"My DEAR BROTHER — I have sometimes blamed, or rather pitied you, (for it is not a legitimate subject of blame,) for a want of feeling; and I am quite sorry I have ever done so; for the deep pathos that runs through some of your letters, which are, notwithstanding, expressed in all the unaffected and unstudied simplicity of nature, convinces me that I have been very far mistaken. I recollect of being very much struck by your truly pathetical, yet artless account of the death of T. Greig, which was contained in a letter you sent me about a year ago; and I have been still more affected by your very touching allusion, in your last, to the death of our brother. I would indulge the hope that this event may have proved a blessing to us as a family. In all the communications I have received from home, there has, I think, been displayed a spirit of greater tenderness than usual. With your own short letter I have been particularly pleased. You could not have given me a more satisfactory proof that this dispensation has been in some degree blessed to you than the feeling of self-condemnation which your letter breathes."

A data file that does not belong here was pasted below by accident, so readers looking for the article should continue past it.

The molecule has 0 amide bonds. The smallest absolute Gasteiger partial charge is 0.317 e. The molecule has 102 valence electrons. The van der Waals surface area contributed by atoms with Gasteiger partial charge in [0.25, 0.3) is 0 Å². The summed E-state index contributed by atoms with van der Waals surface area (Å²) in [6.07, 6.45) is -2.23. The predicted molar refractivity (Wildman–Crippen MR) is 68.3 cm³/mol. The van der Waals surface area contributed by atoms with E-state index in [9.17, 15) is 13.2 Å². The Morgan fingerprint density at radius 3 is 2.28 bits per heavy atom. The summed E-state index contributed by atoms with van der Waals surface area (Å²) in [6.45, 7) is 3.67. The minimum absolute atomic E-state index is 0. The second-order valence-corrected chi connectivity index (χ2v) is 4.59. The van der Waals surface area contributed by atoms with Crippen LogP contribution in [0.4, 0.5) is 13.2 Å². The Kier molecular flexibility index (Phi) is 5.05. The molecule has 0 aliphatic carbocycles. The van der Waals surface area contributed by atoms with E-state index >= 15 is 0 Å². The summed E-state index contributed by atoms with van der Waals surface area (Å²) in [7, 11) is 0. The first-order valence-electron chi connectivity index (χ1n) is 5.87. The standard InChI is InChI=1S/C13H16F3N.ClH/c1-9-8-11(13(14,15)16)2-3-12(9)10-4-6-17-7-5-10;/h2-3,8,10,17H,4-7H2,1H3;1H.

"MY DEAR SISTER — I have the expectation of seeing you so soon, that it may be thought almost unnecessary for me now to write to you: but I cannot think of letting the session pass without sending you a letter. I was gratified to hear from Mr. Muir that you had written a letter for me. I am quite sorry you did not send it, for I am sure that those very things which seemed blemishes to you would have enhanced its value to me. It is an easy and unstudied effusion of sentiment which constitutes the great charm of epistolary correspondence. I wish you would always write to me the simple dictates of your own heart without any external interference whatever, and with the fullest confidence, that, what you write will never meet any eye but my own. I hope to see you now in a few weeks, and to be able to devote a good part of my time in the summer months to your education. I hope you have been going on with your French. I should have written you a much longer letter had it not been that I expect so soon to see you personally."